Read Witch Please

Read Witch Please (Fix-It Witches, #1)

Danica Waterhouse is a fully modern witch—daughter, granddaughter, cousin, and co-owner of the Fix-It Witches, a magical tech repair shop. After a messy breakup that included way too much family “feedback,” Danica made a pact with her cousin: they’ll keep their hearts protected and have fun, without involving any of the overly opinionated Waterhouse matriarchs. Danica is more than a little exhausted navigating a long-standing family feud where Gram thinks the only good mundane is a dead one and Danica’s mother weaves floral crowns for anyone who crosses her path.

Three blocks down from the Fix-It Witches, Titus Winnaker, owner of Sugar Daddy’s bakery, has family trouble of his own. After a tragic loss, all he’s got left is his sister, the bakery, and a lifetime of terrible luck in love. Sure, business is sweet, but he can’t seem to shake the romantic curse that’s left him past thirty and still a virgin. He’s decided he’s doomed to be forever alone.

Until he meets Danica Waterhouse. The sparks are instant, their attraction irresistible. For him, she’s the one. To her, he’s a firebomb thrown in the middle of a family war. Can a modern witch find love with an old-fashioned mundane who refuses to settle for anything less than forever?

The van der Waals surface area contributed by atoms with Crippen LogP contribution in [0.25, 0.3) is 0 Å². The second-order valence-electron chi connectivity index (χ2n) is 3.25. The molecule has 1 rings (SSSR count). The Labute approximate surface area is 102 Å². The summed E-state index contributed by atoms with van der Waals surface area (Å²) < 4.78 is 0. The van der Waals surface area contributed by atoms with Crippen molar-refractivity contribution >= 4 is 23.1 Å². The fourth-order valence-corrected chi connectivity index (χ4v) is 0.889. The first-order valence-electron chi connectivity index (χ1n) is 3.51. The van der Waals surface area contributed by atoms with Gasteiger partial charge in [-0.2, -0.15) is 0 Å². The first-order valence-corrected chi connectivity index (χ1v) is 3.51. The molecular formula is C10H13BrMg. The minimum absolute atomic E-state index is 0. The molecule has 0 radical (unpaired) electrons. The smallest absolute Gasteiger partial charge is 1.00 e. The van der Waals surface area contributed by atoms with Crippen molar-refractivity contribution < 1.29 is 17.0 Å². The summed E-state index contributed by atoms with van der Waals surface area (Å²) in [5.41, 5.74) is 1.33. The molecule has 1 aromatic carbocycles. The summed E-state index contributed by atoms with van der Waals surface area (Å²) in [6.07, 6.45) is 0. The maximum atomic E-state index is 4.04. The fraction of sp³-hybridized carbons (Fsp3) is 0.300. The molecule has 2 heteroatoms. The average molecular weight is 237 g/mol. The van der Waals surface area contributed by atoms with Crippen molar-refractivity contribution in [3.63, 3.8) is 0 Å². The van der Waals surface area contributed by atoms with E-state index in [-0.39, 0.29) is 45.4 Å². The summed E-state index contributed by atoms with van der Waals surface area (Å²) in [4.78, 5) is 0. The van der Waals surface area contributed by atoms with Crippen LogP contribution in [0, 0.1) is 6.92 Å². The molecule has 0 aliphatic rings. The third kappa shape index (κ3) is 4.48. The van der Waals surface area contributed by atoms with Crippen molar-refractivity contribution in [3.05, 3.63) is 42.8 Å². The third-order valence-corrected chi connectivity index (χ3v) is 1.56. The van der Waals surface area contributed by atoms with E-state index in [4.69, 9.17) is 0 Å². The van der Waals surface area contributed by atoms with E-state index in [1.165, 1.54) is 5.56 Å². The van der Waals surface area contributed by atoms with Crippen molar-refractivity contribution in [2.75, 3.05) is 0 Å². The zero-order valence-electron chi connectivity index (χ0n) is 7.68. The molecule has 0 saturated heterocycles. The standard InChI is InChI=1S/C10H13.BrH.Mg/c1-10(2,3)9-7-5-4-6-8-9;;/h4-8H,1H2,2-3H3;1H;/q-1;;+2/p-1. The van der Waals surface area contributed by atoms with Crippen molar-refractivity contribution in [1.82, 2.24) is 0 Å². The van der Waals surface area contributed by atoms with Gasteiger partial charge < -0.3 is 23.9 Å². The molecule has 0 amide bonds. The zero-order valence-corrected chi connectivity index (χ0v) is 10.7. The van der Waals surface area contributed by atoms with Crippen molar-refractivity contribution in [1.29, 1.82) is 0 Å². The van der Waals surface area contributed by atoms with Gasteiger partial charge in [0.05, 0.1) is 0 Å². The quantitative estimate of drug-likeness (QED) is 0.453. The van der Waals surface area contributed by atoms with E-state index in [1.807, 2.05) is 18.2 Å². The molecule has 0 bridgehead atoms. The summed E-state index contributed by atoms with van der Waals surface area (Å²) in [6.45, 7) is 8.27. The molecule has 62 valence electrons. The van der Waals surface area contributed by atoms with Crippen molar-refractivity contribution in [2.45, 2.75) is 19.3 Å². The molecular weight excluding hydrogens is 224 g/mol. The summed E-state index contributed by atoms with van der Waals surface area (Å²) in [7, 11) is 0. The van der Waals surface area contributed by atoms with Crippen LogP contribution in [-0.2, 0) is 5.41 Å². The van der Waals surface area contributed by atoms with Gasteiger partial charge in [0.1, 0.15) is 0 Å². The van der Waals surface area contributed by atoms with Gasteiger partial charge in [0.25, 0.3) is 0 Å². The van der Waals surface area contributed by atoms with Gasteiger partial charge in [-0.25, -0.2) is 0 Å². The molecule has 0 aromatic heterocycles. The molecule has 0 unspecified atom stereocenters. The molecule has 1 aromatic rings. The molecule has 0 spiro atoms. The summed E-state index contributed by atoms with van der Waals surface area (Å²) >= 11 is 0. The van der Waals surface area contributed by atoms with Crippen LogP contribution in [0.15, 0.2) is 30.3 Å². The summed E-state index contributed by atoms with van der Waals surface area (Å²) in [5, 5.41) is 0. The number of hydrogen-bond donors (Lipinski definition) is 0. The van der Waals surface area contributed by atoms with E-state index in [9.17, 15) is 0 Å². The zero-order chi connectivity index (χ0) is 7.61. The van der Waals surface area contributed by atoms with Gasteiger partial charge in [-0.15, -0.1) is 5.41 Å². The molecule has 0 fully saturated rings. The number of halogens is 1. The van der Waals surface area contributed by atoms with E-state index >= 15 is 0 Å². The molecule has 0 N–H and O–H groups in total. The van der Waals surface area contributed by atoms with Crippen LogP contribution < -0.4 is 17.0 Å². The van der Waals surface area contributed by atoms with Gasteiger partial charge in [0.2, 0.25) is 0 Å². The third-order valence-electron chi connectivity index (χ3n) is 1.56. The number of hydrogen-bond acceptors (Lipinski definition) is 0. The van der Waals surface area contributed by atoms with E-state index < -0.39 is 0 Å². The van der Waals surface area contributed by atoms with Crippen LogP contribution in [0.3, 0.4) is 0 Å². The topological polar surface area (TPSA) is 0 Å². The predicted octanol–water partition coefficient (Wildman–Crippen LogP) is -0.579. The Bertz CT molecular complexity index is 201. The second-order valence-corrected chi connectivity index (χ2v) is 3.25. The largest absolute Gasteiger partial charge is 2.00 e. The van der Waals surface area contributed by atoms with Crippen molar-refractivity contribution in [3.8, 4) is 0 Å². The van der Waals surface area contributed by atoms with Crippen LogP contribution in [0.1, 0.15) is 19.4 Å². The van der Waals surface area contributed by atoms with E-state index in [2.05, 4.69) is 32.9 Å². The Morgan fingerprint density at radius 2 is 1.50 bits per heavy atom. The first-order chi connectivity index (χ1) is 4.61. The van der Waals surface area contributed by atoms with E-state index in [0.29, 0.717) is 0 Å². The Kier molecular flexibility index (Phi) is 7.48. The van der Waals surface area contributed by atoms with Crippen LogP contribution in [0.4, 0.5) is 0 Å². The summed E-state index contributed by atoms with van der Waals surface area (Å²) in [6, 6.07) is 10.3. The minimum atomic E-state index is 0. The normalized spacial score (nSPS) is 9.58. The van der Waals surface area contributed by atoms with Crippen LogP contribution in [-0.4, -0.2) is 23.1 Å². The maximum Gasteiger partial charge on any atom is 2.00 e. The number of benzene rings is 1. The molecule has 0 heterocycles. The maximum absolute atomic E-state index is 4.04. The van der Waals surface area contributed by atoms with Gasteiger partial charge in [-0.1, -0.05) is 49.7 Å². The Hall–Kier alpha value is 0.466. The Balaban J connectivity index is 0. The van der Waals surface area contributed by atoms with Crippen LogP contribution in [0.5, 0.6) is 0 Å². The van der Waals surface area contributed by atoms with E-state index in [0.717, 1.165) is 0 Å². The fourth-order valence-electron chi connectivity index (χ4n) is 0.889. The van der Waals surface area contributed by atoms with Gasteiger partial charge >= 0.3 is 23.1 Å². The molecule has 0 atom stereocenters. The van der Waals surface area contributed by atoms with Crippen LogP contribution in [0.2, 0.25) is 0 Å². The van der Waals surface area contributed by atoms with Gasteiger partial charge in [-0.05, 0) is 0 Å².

I liked the idea of this a lot more than what it turned out to be.

The second half of the story took some weird plot twists that didn’t really match with the first half, or make sense for the characters. The plot also relied on the heroine of this story and the next book to not have brains and take an extremely biased person’s word on something that has life-changing implications for them.

Poor Danica, she’s being manipulated on all sides! Her cousin/roommate/business partner treats her terribly, guilt tripping her and trying to hold her back from happiness due to her own fears. Her grandmother is a manipulative bitch who tries to control Danica for basically racist reasons. Neither of the two bad relationships gets resolved, nor are the impacts to Danica’s thinking addressed. She blames and second-guesses herself throughout the story.

The world building is a little too sloppy to hold up to inspection, or the sniff test. The magic system, per the ending, has horrrrrrible ramifications that are completely ignored by everyone in the story, including the heroine. I become more sympathetic to the witch hunters. Speaking of, for people who are theoretically living in hiding, the witches don’t seem to make any effort at all to conceal their magic.

There was something that bothered me about how sex was treated in this. Maybe that the virgin hero is really good at everything in bed instantly, and also down for kink almost immediately?

By Tracy Durnell

Writer and designer in the Seattle area. Freelance sustainability consultant. Reach me at She/her.

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